Gloucestershire White Pot


You have already heard my views on Whitsun! In the past Whitsuntide celebrated the feast of Pentecost, the gift of the Holy Spirit to the apostles in the form of a ‘violent wind and tongues of fire’ 50 days after Easter. Whitsun was a time of celebration when villagers got together for games and feasts.

This old Gloucestershire recipe was made in large dishes and cooked in the bread oven. This separates into a custard top and jelly bottom. It can be eaten when it has cooled slightly. It can also be eaten cold when the jelly and the custard has set hard. If you like milky puddings, you’ll like this.

Ingredients - serves 6

4oz (115g) plain flour 2 large eggs
½ teaspoon ground mixed spice 2 pints (1.1litre) full cream milk
¼ teaspoon freshly grated nutmeg 1oz (25g) butter
4oz (115g) black treacle 3 fluid ounces (75ml) cold water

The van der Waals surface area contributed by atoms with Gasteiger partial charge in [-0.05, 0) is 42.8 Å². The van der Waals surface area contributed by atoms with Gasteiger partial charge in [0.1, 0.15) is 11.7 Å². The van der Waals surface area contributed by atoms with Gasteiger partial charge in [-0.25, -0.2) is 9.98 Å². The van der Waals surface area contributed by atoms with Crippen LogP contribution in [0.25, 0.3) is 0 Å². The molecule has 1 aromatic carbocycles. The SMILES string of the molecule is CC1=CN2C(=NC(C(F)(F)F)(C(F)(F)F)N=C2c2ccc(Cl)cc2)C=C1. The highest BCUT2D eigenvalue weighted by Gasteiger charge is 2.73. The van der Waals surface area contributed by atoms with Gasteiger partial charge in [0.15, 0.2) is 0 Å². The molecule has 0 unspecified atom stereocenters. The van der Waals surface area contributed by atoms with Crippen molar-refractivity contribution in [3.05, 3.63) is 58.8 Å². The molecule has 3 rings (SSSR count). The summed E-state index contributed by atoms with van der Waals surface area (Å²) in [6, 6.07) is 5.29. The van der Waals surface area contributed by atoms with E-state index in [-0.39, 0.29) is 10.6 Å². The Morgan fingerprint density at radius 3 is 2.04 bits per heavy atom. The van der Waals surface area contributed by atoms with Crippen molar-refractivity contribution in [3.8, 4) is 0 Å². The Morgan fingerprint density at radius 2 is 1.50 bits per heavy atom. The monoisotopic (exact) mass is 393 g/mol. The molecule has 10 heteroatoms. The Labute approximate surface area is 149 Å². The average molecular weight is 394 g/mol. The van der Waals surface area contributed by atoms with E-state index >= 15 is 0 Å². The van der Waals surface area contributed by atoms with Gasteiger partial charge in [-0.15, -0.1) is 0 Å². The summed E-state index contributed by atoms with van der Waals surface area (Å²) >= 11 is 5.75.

1. Pre-heat the oven to 180°C/350°F/Gas Mark 4 and butter a deep baking dish. (I used a 9½inch x 7inch x 3inch deep earthenware dish.)
  2. Sift the flour and spices into a mixing bowl and stir in the treacle.
  3. Beat the eggs with a little of the milk and beat into the mixture.
  4. Heat the rest of the milk in a pan until boiling and pour into the flour mixture, stirring well.
  5. Turn the mixture into the prepared dish and dot with the butter.
  6. Pour the cold water into the middle of the dish but do not stir it in.
  7. Bake for one hour, or until the pudding has separated into a jelly at the base and a custard on the top.

Allow to cool for at least 10 mins before serving. The mixture will set more as it cools.